To this last it might be added that the Yes campaign has greatly benefitted from a considerable top down focus (not to mention application of resource) on the part of the Scottish Government, with virtually no other new business being focused on.

Westminster by contrast has been mugged (just like Irish governments regularly are) by an important supra executive issue they’d given too little thought to before the campaign began, leaving them with little more to fight with than Caveat Emptor.

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  • marcuszen

    It seems the the Scottish Independence debate is asking questions not only about UK and Ulster but also in Europe and Canada of the nation state. When the political class in the eyes of the public becomes a burden rather than a servant of the people of the state no matter what they say otherwise will not be disagreed with it will be ignored. With the rise of UKIP in england but other anti-consensus parties across europe are we looking at a new realignment of politics the redrawing of borders within europe. There are mysterious times.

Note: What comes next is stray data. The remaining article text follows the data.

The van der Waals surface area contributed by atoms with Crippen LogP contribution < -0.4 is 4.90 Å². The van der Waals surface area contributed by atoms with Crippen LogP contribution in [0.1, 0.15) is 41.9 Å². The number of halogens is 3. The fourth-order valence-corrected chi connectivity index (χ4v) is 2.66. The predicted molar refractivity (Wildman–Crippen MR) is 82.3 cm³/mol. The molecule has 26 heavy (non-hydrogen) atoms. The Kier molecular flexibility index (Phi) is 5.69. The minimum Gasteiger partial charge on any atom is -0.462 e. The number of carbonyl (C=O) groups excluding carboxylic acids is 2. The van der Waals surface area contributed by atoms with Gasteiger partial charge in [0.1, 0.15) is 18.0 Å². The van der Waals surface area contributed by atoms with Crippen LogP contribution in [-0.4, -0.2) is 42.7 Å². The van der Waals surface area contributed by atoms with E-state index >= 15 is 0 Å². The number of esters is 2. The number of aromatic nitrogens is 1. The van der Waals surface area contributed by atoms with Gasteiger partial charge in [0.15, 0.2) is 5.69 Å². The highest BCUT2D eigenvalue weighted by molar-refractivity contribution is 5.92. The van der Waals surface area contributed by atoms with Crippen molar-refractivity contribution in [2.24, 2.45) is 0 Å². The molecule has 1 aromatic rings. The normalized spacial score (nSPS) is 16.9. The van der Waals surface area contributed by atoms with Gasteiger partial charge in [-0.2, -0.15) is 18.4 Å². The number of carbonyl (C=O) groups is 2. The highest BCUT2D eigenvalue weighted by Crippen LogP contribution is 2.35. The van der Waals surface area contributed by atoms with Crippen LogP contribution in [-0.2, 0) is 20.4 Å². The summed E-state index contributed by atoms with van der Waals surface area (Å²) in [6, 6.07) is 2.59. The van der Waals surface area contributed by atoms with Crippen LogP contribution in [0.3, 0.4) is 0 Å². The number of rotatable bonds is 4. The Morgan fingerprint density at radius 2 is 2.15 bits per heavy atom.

• An excellent piece wit Mike Small precisely summing up and putting his finger on the reasons ‘Yes’ can, should and must win this referendum. The Yes campaign is an inspirational movement of ordinary people coming together as one to procure an extraordinary outcome – the birth of a new sovereign nation after 307 years of unequal union to a more powerful belligerent master, and without a single shot being fired. A remarkable and unique historical achievement, if as many people now believe is very possible / likely, that Yes secure a majority in the independence referendum. If it had only been so straightforward for Ireland…. what a difference that would have made!